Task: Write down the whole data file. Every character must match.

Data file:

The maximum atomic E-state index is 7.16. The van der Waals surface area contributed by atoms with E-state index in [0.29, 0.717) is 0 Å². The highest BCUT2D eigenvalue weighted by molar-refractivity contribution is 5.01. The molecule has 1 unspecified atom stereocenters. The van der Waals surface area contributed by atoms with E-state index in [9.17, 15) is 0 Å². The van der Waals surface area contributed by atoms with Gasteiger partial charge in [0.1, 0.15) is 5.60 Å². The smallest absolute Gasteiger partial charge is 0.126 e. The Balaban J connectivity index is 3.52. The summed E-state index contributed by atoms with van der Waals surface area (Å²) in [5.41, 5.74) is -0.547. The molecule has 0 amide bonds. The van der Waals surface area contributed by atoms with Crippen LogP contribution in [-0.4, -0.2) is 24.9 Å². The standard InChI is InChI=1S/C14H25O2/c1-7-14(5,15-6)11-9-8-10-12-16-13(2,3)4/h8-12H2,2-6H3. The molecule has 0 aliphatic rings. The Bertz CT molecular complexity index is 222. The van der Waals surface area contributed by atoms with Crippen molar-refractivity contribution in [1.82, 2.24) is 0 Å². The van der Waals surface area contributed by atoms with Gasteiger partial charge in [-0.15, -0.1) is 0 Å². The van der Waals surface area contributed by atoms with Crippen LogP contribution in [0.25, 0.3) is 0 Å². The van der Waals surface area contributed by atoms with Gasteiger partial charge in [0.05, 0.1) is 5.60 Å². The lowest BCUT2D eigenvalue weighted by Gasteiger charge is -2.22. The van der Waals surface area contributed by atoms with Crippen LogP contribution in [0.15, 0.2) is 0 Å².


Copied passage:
The maximum atomic E-state index is 7.16. The van der Waals surface area contributed by atoms with E-state index in [0.29, 0.717) is 0 Å². The highest BCUT2D eigenvalue weighted by molar-refractivity contribution is 5.01. The molecule has 1 unspecified atom stereocenters. The van der Waals surface area contributed by atoms with E-state index in [9.17, 15) is 0 Å². The van der Waals surface area contributed by atoms with Gasteiger partial charge in [0.1, 0.15) is 5.60 Å². The smallest absolute Gasteiger partial charge is 0.126 e. The Balaban J connectivity index is 3.52. The summed E-state index contributed by atoms with van der Waals surface area (Å²) in [5.41, 5.74) is -0.547. The molecule has 0 amide bonds. The van der Waals surface area contributed by atoms with Crippen LogP contribution in [-0.4, -0.2) is 24.9 Å². The standard InChI is InChI=1S/C14H25O2/c1-7-14(5,15-6)11-9-8-10-12-16-13(2,3)4/h8-12H2,2-6H3. The molecule has 0 aliphatic rings. The Bertz CT molecular complexity index is 222. The van der Waals surface area contributed by atoms with Crippen molar-refractivity contribution in [1.82, 2.24) is 0 Å². The van der Waals surface area contributed by atoms with Gasteiger partial charge in [-0.15, -0.1) is 0 Å². The van der Waals surface area contributed by atoms with Crippen LogP contribution in [0.25, 0.3) is 0 Å². The van der Waals surface area contributed by atoms with Gasteiger partial charge in [0.05, 0.1) is 5.60 Å². The lowest BCUT2D eigenvalue weighted by Gasteiger charge is -2.22. The van der Waals surface area contributed by atoms with Crippen LogP contribution in [0.15, 0.2) is 0 Å².